You Need a Person

Polly Wiessner

Anthropologist Polly Wiessner turns her efforts toward benefiting the people she studies.

The Enga tribes of Papua New Guinea have a saying, “Endakali Yangingi”—You need a person—meaning that everybody is of value and has something to give to accomplish a task, no matter how daunting or trivial.

Polly Wiessner has been one such person for the Enga.

Wiessner specializes in researching hunter-gatherers, cultural systems of sharing and exchange, ethnoarchaeology, ethology ecology, warfare, and oral history. For more than three decades, she has focused her research on populations undergoing rapid transition—from the Kalahari Bushmen in southern Africa to the Enga tribes of Papua New Guinea. She has devoted the past four years to the creation of the Enga Take Anda, or the Enga Tradition and Transition Center, in Wabag, in the Enga Province of Papua New Guinea.

When asked what drives her to such remote corners of the globe, she says it’s “long-term friendships and understanding what people in other cultures face in their lives, how they cope and adapt in this rapidly changing world” that intrigues her the most.

No stranger to adventure, Wiessner was raised in Stowe, Vt., known for its four-season recreational opportunities. Her father was one of the top mountaineers of the 20th century, introducing her to travel and instilling in her a love of hiking and skiing in the wild places of the world.

She credits her passion for writing and observation to her mother, whom she describes as “a creative and imaginative person who found something unusual wherever we went.”

Saiyo Tondea bringing a traditional wig for the exhibits.

Since those early beginnings, Wiessner has lived in Botswana, Namibia, Papua New Guinea, Vietnam, Denmark, and Germany, the latter for about 15 years. She speaks six languages, professing humbly that she is by no means perfect in any of them.

“I came to the U for the mountains and for the excellent department with an orientation towards evolutionary biology,” she explains. A graduate of Sarah Lawrence College, Wiessner received her doctorate in anthropology at the University of Michigan. She spent 14 years with the Max Planck Institute for Human Ethology in Germany and has worked or consulted for the World Bank, European Community, and World Wildlife Foundation, as well as universities in Denmark, Germany, Namibia, and France. She came to the University of Utah in 1998 as a visiting professor and joined the faculty in 2000.

Engans trying to identify relatives in exhibit photos.

Wiessner’s story with the Enga began in 1985, when she first traveled to Papua New Guinea to begin her observations among the 110 Enga tribes. (Enga is unique among the provinces in Papua New Guinea in that it is populated by only one major linguistic and ethnic group.)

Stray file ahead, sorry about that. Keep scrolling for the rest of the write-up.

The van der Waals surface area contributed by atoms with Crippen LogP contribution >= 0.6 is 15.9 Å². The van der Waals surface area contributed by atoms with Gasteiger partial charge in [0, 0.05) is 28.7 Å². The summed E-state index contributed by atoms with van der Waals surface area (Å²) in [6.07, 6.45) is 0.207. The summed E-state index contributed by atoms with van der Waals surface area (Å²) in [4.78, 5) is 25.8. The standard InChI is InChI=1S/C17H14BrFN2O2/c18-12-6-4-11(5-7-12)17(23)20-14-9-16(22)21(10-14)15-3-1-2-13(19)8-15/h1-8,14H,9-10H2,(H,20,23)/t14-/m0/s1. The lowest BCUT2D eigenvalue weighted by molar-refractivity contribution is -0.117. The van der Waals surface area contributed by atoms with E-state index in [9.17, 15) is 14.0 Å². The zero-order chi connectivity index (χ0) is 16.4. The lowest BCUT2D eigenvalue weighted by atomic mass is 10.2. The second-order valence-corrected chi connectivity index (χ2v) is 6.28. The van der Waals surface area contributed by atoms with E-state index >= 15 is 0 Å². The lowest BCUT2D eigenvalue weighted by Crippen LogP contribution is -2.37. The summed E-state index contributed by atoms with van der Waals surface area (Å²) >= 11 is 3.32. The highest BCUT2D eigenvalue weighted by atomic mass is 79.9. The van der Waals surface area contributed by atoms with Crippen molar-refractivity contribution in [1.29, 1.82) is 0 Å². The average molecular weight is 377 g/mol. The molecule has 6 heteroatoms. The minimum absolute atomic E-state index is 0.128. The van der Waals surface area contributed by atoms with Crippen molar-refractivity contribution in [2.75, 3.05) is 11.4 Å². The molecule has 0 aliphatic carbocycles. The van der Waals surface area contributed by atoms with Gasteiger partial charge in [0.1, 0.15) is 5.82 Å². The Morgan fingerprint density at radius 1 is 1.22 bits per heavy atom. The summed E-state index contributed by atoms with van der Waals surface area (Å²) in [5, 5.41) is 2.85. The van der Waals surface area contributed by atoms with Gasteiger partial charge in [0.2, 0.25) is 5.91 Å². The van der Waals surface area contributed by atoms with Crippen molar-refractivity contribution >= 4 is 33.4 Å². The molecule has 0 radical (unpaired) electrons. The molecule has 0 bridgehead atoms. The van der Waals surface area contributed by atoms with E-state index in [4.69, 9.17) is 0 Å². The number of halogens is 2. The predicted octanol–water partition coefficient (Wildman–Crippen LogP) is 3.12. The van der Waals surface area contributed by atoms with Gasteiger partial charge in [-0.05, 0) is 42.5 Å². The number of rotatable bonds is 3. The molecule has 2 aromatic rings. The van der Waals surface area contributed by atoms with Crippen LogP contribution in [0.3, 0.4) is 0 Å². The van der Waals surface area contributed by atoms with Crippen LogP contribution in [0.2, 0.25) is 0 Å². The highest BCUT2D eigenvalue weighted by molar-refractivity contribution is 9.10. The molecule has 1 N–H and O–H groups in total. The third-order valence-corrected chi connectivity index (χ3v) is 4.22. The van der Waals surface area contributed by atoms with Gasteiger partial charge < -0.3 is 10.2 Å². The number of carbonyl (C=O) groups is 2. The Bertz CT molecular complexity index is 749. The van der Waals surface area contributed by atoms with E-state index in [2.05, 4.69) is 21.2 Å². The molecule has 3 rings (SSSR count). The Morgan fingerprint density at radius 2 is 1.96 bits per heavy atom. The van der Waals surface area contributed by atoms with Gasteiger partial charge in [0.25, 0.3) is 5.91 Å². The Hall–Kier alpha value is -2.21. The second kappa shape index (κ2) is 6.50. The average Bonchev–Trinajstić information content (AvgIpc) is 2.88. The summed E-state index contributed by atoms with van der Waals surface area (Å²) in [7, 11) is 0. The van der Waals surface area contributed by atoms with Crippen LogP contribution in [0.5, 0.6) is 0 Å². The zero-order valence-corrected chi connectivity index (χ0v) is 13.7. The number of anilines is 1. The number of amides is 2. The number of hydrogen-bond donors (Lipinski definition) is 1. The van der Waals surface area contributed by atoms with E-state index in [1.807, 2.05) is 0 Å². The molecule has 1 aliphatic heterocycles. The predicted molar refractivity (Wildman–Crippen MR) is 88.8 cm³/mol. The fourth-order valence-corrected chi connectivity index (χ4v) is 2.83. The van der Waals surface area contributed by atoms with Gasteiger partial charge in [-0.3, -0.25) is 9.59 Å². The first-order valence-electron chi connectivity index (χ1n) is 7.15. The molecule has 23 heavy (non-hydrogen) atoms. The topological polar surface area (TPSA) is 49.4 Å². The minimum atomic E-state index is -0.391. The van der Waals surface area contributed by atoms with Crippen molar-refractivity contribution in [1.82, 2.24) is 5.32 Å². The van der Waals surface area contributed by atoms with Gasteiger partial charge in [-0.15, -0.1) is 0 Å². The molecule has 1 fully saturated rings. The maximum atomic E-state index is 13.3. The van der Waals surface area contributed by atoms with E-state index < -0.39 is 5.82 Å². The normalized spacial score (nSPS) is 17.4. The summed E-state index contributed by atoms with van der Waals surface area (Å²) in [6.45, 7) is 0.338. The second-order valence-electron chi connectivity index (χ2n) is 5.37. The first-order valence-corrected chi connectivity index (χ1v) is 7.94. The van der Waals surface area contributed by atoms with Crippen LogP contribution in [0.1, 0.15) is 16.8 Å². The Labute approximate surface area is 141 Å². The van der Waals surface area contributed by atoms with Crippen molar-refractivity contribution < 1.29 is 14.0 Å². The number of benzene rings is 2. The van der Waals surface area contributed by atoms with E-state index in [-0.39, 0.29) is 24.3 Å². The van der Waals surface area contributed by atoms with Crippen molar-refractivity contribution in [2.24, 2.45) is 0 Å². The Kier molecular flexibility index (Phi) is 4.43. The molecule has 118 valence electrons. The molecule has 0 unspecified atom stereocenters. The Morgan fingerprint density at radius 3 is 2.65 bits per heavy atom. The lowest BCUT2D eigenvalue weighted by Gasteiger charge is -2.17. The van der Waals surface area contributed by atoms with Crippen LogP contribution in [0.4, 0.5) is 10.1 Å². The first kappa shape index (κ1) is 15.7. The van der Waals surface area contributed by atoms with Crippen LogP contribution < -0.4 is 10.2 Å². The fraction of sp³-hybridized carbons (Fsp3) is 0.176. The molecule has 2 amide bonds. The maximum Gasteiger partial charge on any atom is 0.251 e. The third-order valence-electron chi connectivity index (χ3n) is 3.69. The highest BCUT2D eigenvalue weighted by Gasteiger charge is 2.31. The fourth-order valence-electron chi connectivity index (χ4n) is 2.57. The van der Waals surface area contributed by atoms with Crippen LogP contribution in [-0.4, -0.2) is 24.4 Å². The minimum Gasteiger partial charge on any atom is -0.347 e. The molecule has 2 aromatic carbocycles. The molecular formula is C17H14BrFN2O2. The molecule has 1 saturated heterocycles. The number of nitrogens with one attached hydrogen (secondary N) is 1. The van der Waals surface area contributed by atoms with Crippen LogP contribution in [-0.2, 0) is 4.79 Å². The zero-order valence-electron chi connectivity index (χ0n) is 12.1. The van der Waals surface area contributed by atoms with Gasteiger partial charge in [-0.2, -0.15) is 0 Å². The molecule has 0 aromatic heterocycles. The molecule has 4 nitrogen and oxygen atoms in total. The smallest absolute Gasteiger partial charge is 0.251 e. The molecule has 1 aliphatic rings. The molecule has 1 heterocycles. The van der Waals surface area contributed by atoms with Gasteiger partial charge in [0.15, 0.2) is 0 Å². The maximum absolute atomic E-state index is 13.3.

One of Wiessner’s important discoveries involves the humble sweet potato, introduced to the Enga people 350 years ago, which had a major impact on the culture. First brought to Indonesia by the Portuguese, and then to Papua New Guinea via the indigenous trade, the new crop made surplus production possible for the first time. Competition over status and wealth resulting from this surplus subsequently led to the most extensive systems of ritual, warfare, and ceremonial exchange known in pre-state societies, involving some 40,000 people.

Traditional Enga dancers at the Take Anda opening ceremony.

Over the decades spent studying the Enga, Wiessner has noted a profound shift in generational knowledge of ceremony, tradition, culture, and history. The Enga’s first contact with Westerners—from the Australian Administration and Christian missions—occurred in the 1950s, and with this contact came rapid change. The history and tradition of everything from courtship, marriage, and male-female relations, to warfare and peacemaking since the introduction of guns into modern Enga warfare, to politics as played out in this emerging democratic state, began taking on new characteristics, quickly disposing of the old.

“This was the eleventh hour,” Wiessner says. “After 25 years of researching a people’s history and tradition, what does one do with the results? Most academic research is of value to science but doesn’t return anything to the people. The Enga needed to benefit from this research, too.”

Wiessner explains that the first missionaries abolished many traditional rituals and discouraged separate men’s and women’s houses, where oral traditions had been transmitted. “The Enga needed a space once again to pass on their history,” she says.